My name is William Glied but everyone calls me bill.
I was born in 1930 in the city of Subotica in the former Yugoslavia, now Serbia, into a prosperous Jewish family.
My father ran the local flourmill while my mother looked after my sister Aniko and me. We had a good life in Yugoslavia, I went to public school and never encountered anti-Semitism from my school mates.
On April 6th 1941 axis forces led by Germany attacked Yugoslavia and swiftly conquered it.
Subotica, my city and the province we lived in, Bačka, was ceded to Hungary and was thereafter ruled by the fascist Hungarian government.
In the following years, many anti-Semitic laws were enacted aimed at the substantial Jewish population. Nevertheless, I was allowed to attend school, which I did in spite the continued harassment by my teachers and classmates, in contrast to previous years.
I had to wear a large yellow star on my jacket, which added to the laughter and derision from my fellow students.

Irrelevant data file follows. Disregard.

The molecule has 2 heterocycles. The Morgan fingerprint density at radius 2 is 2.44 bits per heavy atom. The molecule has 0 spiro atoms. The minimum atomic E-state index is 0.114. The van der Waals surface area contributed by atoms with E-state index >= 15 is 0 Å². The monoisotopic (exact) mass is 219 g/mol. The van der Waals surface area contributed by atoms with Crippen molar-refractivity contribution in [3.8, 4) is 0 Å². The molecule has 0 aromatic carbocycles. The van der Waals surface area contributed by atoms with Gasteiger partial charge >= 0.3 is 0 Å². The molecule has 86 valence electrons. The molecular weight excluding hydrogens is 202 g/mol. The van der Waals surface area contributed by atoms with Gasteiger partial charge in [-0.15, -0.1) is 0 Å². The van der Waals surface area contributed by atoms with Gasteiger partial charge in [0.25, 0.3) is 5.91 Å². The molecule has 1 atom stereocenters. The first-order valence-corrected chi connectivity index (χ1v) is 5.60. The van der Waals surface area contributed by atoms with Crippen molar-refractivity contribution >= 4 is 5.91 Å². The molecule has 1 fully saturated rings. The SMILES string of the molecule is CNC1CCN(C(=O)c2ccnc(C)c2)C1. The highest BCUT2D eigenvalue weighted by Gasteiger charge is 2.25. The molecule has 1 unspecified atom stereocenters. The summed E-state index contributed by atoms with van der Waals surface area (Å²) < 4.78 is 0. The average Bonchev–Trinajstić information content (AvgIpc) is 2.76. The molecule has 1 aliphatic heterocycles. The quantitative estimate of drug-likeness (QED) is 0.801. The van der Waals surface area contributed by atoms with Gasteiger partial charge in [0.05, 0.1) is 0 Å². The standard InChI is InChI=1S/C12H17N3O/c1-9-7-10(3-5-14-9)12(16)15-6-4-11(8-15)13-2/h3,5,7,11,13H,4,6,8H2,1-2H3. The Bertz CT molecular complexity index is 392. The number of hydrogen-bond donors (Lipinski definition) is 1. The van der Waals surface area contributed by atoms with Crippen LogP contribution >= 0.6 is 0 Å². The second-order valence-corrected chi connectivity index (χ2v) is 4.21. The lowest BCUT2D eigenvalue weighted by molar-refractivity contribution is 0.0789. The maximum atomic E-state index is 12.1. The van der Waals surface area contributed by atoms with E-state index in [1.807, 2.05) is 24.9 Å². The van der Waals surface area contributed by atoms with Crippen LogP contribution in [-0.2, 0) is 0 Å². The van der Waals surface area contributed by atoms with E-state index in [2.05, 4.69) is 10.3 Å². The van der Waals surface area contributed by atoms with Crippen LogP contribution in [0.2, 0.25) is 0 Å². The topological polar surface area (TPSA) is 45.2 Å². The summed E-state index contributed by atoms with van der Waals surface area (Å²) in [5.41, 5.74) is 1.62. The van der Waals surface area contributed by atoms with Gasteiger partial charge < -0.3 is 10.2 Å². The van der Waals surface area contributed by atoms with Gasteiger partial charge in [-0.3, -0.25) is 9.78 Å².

Our flourmill was confiscated and we were subjected to daily harassment and persecution, but were able to make out a living under these difficult circumstances.
In the spring of 1944 the German Nazi government discovered that the Hungarians were secretly negotiating with the western allies for a cease-fire. As a result on march 19th 1944 German troops occupied Hungary and installed a puppet government, led by Ferenc Szálasi and the Arrow Cross party.
From that moment the life of the Jews and my life turned from bad to worse.
In the next few weeks a whole series of anti Jewish laws were promulgated. I was expelled from school and a strict curfew was imposed on all Jews.
Within days posters were hung throughout our town ordering all Jews to report to the police headquarters for immediate “relocation to the east”.